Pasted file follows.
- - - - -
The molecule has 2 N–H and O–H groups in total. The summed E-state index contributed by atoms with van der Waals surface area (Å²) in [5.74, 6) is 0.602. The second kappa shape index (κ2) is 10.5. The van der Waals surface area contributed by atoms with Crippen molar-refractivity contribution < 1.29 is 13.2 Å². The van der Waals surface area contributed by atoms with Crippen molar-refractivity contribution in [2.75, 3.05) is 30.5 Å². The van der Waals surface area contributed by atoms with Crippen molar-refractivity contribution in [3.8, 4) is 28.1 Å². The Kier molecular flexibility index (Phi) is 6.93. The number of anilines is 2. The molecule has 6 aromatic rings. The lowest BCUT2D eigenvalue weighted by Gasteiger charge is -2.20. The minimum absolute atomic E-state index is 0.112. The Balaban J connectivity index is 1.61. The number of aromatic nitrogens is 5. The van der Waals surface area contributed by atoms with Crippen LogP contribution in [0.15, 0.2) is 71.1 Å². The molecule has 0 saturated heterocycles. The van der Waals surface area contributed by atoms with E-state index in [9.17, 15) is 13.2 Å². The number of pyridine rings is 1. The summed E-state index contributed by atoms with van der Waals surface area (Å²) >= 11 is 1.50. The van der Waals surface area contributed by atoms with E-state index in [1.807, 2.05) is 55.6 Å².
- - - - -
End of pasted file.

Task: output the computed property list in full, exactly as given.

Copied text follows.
The molecule has 2 N–H and O–H groups in total. The summed E-state index contributed by atoms with van der Waals surface area (Å²) in [5.74, 6) is 0.602. The second kappa shape index (κ2) is 10.5. The van der Waals surface area contributed by atoms with Crippen molar-refractivity contribution < 1.29 is 13.2 Å². The van der Waals surface area contributed by atoms with Crippen molar-refractivity contribution in [2.75, 3.05) is 30.5 Å². The van der Waals surface area contributed by atoms with Crippen molar-refractivity contribution in [3.8, 4) is 28.1 Å². The Kier molecular flexibility index (Phi) is 6.93. The number of anilines is 2. The molecule has 6 aromatic rings. The lowest BCUT2D eigenvalue weighted by Gasteiger charge is -2.20. The minimum absolute atomic E-state index is 0.112. The Balaban J connectivity index is 1.61. The number of aromatic nitrogens is 5. The van der Waals surface area contributed by atoms with Crippen LogP contribution in [0.15, 0.2) is 71.1 Å². The molecule has 0 saturated heterocycles. The van der Waals surface area contributed by atoms with E-state index in [9.17, 15) is 13.2 Å². The number of pyridine rings is 1. The summed E-state index contributed by atoms with van der Waals surface area (Å²) >= 11 is 1.50. The van der Waals surface area contributed by atoms with E-state index in [1.807, 2.05) is 55.6 Å².